NASA's Space Shuttle Atlantis landed at Kennedy Space Center's (KSC) 15,000ft (4,500m) long runway at 06:21h local time (10:21 GMT) today after its successful extended 12-day International Space Station (ISS) mission STS-115 to attach the 17,500kg (38,500lb) port three and port four (P3/P4) truss to the orbital outpost.
Above: Atlantis, OV-104, lands at KSC's runway after its 12-day flight
Atlantis landed a day late because an unidentified object was spotted near to the Orbiter before it began its planned descent on the morning of 20 September. The object turned out to be a bag and NASA's mission management's fears of a possible collision between bag and Orbiter were appeased after an inspection of the spacecraft's thermal protection system found no problems, allowing today's landing.
During the mission, that began with the 9 September launch, the 13.7m (45ft)-long P3/P4 truss was attached to the ISS on flight day four. At about 08:00 GMT on 12 September Canadian Space Agency astronaut Steve MacLean and ISS expedition 13 flight engineer Jeffery Williams used the ISS remote manipulator system to move the P3/P4 truss to its new position at the end of the station's existing port one truss segment.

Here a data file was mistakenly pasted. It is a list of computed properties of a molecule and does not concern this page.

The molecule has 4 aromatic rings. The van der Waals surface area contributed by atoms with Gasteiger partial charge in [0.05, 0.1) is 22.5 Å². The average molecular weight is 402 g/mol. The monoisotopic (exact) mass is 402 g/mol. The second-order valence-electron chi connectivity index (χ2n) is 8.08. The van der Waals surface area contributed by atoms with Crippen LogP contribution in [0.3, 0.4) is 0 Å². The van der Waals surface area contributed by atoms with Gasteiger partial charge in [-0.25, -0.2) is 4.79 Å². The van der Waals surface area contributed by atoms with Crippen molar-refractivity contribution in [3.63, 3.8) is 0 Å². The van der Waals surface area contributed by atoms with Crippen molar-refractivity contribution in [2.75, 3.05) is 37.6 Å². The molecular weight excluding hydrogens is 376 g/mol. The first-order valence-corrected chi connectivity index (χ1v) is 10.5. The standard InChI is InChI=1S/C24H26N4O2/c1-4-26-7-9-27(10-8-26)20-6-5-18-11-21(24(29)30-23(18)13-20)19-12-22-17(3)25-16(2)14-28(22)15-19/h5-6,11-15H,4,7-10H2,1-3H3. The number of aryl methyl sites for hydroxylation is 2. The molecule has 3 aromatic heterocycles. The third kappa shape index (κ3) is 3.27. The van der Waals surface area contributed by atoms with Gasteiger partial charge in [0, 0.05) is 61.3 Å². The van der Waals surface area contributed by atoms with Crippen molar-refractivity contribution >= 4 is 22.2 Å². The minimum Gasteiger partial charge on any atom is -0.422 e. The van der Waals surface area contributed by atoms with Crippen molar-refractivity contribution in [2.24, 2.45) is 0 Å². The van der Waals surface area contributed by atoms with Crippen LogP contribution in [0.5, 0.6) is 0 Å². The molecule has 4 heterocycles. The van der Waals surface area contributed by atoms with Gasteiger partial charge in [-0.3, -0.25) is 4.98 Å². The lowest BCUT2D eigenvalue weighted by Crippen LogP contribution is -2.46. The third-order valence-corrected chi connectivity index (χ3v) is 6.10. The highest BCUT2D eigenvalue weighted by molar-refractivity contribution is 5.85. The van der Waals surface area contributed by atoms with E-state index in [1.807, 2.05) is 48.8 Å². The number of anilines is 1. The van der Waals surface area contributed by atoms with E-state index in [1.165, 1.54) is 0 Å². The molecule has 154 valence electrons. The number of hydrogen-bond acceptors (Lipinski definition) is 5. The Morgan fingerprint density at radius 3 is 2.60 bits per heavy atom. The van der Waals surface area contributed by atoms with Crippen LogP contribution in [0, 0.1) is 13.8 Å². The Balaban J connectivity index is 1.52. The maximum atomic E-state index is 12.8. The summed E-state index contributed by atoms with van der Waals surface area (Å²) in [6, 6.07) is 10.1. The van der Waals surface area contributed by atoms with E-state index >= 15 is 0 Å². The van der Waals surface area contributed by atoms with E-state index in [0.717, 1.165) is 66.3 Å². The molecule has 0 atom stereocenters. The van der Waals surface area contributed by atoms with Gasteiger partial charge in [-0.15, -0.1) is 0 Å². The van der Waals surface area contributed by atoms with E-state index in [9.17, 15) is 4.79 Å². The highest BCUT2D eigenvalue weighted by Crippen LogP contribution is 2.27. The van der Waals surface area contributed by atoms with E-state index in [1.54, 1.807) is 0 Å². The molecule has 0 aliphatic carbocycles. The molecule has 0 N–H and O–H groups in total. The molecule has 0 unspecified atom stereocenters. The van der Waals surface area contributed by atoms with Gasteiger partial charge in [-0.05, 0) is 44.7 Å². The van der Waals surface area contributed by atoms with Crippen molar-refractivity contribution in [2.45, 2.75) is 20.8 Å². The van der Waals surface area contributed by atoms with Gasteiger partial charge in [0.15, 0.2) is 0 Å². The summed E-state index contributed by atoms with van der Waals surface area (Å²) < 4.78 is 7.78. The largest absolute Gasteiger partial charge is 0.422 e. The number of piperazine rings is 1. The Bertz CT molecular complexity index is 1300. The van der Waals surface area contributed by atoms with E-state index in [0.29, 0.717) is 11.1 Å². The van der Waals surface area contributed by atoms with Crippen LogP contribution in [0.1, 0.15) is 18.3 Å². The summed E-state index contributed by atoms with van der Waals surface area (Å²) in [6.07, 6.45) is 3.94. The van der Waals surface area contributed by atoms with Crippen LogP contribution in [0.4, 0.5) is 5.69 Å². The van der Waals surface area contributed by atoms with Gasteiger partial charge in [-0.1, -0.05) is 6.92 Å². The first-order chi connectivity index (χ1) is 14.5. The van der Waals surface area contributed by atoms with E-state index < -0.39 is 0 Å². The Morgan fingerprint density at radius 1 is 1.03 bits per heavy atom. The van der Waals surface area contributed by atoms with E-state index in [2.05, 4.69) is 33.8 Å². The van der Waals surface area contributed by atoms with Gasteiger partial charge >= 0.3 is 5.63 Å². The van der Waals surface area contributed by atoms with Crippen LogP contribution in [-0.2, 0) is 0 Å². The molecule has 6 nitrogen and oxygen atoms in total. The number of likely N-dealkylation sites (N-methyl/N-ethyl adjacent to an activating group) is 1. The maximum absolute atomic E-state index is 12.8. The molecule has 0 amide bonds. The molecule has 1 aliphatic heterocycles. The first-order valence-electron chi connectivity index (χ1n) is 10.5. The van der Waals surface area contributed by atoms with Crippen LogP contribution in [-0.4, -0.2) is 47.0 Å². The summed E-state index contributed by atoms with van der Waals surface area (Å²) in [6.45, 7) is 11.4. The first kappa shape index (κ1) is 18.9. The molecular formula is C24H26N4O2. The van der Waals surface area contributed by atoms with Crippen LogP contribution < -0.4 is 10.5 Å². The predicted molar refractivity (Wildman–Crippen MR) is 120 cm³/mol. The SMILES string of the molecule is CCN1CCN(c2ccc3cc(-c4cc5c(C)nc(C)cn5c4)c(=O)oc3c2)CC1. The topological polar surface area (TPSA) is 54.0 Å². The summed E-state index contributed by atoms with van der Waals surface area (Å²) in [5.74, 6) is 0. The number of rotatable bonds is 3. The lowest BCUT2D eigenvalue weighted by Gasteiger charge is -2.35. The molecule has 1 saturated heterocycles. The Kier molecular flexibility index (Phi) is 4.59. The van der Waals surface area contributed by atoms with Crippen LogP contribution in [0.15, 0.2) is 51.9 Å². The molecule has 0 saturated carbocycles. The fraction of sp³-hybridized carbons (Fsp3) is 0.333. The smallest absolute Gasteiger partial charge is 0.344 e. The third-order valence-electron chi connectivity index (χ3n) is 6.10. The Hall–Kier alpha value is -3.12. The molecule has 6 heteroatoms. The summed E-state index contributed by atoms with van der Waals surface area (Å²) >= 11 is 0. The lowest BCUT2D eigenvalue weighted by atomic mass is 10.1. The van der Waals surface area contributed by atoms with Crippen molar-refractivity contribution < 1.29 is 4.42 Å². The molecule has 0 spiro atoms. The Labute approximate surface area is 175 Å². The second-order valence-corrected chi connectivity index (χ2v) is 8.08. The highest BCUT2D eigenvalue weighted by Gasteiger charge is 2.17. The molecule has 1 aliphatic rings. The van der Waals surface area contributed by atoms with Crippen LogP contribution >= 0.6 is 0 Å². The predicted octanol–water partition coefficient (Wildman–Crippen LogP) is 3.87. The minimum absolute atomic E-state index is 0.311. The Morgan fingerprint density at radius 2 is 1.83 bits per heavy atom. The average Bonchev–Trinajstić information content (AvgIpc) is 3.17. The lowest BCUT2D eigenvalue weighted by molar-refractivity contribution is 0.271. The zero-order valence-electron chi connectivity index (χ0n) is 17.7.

On the mission's first day of extra-vehicular activity (EVA), NASA astronauts Joe Tanner and Heide Stefanyshyn-Piper connected power cables and removed launch restraints from the array's blanket box and its Beta Gimbal Assembly. The unfolding of the Lockheed Martin-built solar panels was to take place on 13 September but a software problem with the Solar Alpha Rotary Joint (SARJ), which rotates the arrays to follow the Sun, delayed that to the following day. During that day's EVA, the mission's second, MacLean and NASA astronaut Dan Burbank worked on activating the SARJ, losing a bolt in the process. The 73.2m-wide array was fully unfolded at 14:44GMT on 14 September. The array will not provide power to the ISS until further work is carried out during Shuttle Discovery's STS-116 mission in December.
STS-115 was the 116th Shuttle flight and the 19th mission to visit the ISS. Atlantis has now flown 27 times and made six trips to the station. The landing was the 21st night landing for a Shuttle and the 15th night landing at KSC.